Friday, October 28, 2016

NCBJ Report 2016: From Detroit to San Juan--Perspectives on Municipal and Territorial Restructurings

The Commercial Law League of America held its annual luncheon at NCBJ featuring the Lawrence King Award and a keynote speech by Andy Dillon.

Bankruptcy Judge Dennis Montali received this year's King Award, joining such luminaries as Elizabeth Warren, Steven Rhodes and Gene Wedoff.   Among his accomplishments, Judge Montali sailed from San Francisco to Hawaii when he was only seventeen.    He served in the Navy.   As a practitioner, he helped to craft the emergency rule which allowed the courts to function after the Marathon decision.  He was appointed to the bench in 1993 and presided over the Pacific Gas & Electric case.   He gave a heartfelt acceptance speech in which he emphasized his commitment to treating each case as if it was his most important.

Andy Dillon was the keynote speaker.  Mr. Dillon was speaker of the Michigan House of Representatives before becoming Michigan's State Treasurer.   As Treasurer, his responsibilities included placing failing cities, including Detroit, into receivership.    More recently, he has advised Puerto Rico on its financial issues through his association with Conway McKenzie.    

Mr. Dillon talked about the difficulties facing Detroit and Highland Heights, a small enclave within the City.   There was so much deferred maintenance in Detroit that one fire station relied on a fax machine connected to a jar full of coins as its alarm system.   When the fax machine rang, the jar of coins would fall over alerting the firemen.   Because governmental accounting standards required long term debt to be booked as income, the city's constant borrowing masked its deteriorating financial condition.    

However, anyone attempting to address these problems was hobbled by the fact that 75% of the city's budget consisted of payroll obligations subject to a four foot high stack of union contracts.    Under Michigan law and the Constitution those contracts could be suspended temporarily but could not be permanently modified.   Another major problem was underfunded pension liabilities.   This was a major issue that was compounded by the fact that the pensions have so little liquidity that they must keep most of their assets in short term instruments.   This means that they earn a subpar rate of return which puts them deeper in the hole.    Highland Heights, the enclave that once held the headquarters of Chrysler, had sunk to the point where less than 50% of the population was paying their taxes or water bills.   The problem was worse than it looked on the financials because a resident of the city had won the lottery and paid the city a 1% income tax.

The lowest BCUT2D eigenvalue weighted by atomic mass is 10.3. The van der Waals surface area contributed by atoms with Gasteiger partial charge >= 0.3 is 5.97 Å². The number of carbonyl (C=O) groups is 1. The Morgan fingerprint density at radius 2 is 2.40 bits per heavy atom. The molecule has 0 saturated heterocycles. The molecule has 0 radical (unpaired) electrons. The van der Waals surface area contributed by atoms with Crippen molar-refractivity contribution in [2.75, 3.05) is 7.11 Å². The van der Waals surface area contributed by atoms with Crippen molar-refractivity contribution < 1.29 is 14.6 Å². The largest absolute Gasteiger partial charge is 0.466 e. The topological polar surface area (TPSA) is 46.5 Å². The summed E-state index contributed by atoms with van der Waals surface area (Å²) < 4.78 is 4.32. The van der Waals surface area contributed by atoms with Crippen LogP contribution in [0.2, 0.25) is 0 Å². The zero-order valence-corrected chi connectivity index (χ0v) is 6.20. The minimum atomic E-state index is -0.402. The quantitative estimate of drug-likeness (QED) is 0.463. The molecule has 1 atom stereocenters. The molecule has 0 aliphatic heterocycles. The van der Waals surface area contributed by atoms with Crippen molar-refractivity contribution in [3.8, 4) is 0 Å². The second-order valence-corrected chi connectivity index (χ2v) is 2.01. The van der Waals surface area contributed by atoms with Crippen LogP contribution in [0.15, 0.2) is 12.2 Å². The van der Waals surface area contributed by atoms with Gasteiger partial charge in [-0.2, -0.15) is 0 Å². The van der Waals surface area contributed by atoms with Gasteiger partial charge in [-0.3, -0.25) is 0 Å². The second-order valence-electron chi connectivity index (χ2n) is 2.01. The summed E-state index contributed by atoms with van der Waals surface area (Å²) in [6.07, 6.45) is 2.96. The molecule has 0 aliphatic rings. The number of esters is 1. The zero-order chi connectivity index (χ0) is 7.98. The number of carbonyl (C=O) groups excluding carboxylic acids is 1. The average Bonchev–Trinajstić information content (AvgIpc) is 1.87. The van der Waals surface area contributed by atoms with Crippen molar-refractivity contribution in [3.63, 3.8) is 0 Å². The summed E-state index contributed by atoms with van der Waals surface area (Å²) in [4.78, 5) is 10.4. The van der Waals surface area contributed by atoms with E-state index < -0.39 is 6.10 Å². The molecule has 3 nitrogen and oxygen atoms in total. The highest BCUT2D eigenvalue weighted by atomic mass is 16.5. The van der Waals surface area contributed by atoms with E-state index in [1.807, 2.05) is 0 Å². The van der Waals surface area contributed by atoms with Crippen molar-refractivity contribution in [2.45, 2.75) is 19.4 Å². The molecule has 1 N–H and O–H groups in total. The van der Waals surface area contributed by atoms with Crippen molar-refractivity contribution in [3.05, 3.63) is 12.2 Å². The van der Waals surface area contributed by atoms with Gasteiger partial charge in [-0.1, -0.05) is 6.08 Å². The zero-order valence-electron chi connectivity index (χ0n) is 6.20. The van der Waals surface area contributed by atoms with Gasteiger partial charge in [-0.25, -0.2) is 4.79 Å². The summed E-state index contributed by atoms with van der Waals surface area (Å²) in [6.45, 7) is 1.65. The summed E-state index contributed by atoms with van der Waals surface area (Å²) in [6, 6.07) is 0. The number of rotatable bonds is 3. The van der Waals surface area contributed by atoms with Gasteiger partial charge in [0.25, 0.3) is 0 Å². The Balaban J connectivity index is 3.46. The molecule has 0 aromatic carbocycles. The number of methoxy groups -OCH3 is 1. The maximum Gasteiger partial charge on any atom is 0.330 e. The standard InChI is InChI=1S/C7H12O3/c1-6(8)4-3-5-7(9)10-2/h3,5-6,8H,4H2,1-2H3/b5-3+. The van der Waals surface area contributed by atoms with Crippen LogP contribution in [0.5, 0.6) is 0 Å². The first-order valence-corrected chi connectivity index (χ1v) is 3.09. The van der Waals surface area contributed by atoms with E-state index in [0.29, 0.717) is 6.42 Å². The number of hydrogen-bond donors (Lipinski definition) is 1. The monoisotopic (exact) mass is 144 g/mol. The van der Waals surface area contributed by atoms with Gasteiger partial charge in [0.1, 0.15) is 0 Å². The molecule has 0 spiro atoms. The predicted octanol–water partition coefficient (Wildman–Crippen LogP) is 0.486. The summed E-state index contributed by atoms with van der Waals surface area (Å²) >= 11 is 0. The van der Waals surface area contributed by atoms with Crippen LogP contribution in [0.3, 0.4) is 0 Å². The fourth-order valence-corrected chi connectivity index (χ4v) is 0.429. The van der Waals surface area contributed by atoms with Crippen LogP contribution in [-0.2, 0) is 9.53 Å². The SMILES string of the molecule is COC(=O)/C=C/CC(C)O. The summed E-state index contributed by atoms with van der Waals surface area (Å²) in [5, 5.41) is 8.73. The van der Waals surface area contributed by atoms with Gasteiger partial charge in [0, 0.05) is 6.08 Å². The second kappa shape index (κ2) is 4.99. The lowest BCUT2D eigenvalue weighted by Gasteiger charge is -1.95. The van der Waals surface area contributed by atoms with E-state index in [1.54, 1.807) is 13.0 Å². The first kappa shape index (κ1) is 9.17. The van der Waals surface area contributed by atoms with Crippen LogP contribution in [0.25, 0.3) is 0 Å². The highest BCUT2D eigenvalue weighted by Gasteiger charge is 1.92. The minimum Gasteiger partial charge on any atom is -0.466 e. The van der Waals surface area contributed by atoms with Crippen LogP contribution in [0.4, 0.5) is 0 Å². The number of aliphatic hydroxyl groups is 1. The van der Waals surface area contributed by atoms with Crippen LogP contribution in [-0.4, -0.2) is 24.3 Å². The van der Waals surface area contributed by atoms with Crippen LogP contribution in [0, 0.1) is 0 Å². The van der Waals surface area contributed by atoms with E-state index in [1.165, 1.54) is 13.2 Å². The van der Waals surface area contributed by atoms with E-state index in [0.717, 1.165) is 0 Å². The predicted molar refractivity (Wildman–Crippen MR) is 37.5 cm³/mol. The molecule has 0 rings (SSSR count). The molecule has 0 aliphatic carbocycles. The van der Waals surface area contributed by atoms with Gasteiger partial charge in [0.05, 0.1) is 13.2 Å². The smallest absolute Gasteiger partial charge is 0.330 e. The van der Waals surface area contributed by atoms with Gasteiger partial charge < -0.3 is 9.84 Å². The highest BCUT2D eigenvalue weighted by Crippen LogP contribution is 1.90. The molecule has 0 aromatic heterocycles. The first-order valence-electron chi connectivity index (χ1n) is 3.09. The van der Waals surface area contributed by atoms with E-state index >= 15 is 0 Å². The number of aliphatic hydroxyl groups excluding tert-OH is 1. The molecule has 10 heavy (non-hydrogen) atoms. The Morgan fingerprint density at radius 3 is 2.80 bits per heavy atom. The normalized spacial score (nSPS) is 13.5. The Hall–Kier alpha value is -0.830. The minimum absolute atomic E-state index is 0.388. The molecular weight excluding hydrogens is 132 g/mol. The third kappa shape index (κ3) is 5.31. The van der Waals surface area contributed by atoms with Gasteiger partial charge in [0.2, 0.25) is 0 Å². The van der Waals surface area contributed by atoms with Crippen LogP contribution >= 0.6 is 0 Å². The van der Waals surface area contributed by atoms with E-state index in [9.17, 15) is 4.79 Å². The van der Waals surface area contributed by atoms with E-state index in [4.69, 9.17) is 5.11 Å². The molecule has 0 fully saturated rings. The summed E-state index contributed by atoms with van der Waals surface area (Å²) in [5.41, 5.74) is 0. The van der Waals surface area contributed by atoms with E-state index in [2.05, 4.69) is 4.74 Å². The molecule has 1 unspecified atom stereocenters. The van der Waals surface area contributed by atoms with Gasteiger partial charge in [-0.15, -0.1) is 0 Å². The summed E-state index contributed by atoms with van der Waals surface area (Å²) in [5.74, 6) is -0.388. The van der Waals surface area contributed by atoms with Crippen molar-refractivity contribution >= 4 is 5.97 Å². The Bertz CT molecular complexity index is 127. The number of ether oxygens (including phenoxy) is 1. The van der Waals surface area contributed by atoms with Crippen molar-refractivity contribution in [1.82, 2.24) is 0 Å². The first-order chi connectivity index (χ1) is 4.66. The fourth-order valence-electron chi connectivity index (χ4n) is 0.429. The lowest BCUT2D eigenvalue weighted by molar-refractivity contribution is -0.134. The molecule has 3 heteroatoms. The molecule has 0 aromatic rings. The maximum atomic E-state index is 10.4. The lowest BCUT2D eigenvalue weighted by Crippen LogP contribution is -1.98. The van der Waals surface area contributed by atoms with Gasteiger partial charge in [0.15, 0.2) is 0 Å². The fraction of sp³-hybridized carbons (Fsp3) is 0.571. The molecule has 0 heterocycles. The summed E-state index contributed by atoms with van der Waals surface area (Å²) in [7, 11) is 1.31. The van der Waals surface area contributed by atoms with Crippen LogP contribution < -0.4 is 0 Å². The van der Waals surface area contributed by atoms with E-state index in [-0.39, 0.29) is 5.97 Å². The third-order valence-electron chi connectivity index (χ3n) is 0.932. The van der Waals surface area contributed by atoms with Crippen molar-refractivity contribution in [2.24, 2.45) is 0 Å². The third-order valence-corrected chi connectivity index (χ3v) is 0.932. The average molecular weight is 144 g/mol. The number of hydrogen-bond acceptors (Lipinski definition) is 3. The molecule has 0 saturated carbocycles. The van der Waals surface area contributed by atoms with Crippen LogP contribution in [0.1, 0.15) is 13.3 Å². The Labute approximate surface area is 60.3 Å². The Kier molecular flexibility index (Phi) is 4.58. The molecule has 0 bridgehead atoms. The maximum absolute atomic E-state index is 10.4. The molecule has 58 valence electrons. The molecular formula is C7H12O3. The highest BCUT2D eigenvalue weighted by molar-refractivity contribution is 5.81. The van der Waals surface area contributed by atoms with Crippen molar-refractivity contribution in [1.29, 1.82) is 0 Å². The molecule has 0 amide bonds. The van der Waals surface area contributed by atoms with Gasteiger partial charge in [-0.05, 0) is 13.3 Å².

Mr.  Dillon's talk emphasized the difficulties in restructuring governmental debt while meeting basaic needs of health and safety.

The solution was first to get authorization from the legislature to use an emergency manager.   Prior to actually being appointed, the emergency manager Kevin Orr, spent a year meeting with African American business leaders, politicians and pastors.   Dillon said that if the manager had been imposed initially, the population would likely have revolted.   However, by the time Orr was appointed, the community was ready for him.   The State Treasurer loaned employees to the City to get good books and records put together and to develop forecasts that went more than one year.    At that point, the City was ready for Chapter 9.  Ultimately the State of Michigan authorized funds to Detroit as part of the grand bargain in its plan.   

He said that his one regret was not hiring lawyers with more experience with government finance.   He explained that failure to use the right terminology or to say the right thing in public could lead to problems with both internal constituencies and the public.

He described Puerto Rico as a much larger problem.    First, its debts were an order of magnitude higher than Detroit's.   The island has lost about 10% of its population and doesn't have some of the advantages that helped Detroit.   Detroit was able to use Chapter 9 which is not available to Puerto Rico.     Detroit was surrounded by healthy economies in surrounding Michigan and across the border in Canada while Puerto Rico is one thousand miles away from the mainland.   Puerto Rico also did not have a state sponsor such as Michigan to provide financial assistance.   

No comments: